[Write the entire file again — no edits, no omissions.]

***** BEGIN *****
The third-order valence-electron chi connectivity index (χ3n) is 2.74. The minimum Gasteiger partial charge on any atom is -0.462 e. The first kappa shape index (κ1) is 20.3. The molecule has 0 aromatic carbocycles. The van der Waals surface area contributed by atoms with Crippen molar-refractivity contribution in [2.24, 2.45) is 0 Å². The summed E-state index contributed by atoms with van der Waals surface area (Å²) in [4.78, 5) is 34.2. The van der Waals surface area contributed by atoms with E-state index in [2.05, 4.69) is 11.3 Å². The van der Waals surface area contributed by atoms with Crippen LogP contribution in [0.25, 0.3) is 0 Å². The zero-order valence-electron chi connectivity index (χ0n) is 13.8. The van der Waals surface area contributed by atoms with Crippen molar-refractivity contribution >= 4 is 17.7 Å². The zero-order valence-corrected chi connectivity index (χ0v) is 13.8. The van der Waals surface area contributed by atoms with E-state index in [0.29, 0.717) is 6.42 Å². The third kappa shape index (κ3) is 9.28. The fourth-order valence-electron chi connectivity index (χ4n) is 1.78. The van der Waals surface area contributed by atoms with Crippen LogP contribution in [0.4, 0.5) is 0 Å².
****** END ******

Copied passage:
The third-order valence-electron chi connectivity index (χ3n) is 2.74. The minimum Gasteiger partial charge on any atom is -0.462 e. The first kappa shape index (κ1) is 20.3. The molecule has 0 aromatic carbocycles. The van der Waals surface area contributed by atoms with Crippen molar-refractivity contribution in [2.24, 2.45) is 0 Å². The summed E-state index contributed by atoms with van der Waals surface area (Å²) in [4.78, 5) is 34.2. The van der Waals surface area contributed by atoms with E-state index in [2.05, 4.69) is 11.3 Å². The van der Waals surface area contributed by atoms with Crippen LogP contribution in [0.25, 0.3) is 0 Å². The zero-order valence-electron chi connectivity index (χ0n) is 13.8. The van der Waals surface area contributed by atoms with Crippen molar-refractivity contribution >= 4 is 17.7 Å². The zero-order valence-corrected chi connectivity index (χ0v) is 13.8. The van der Waals surface area contributed by atoms with E-state index in [0.29, 0.717) is 6.42 Å². The third kappa shape index (κ3) is 9.28. The fourth-order valence-electron chi connectivity index (χ4n) is 1.78. The van der Waals surface area contributed by atoms with Crippen LogP contribution in [0.4, 0.5) is 0 Å².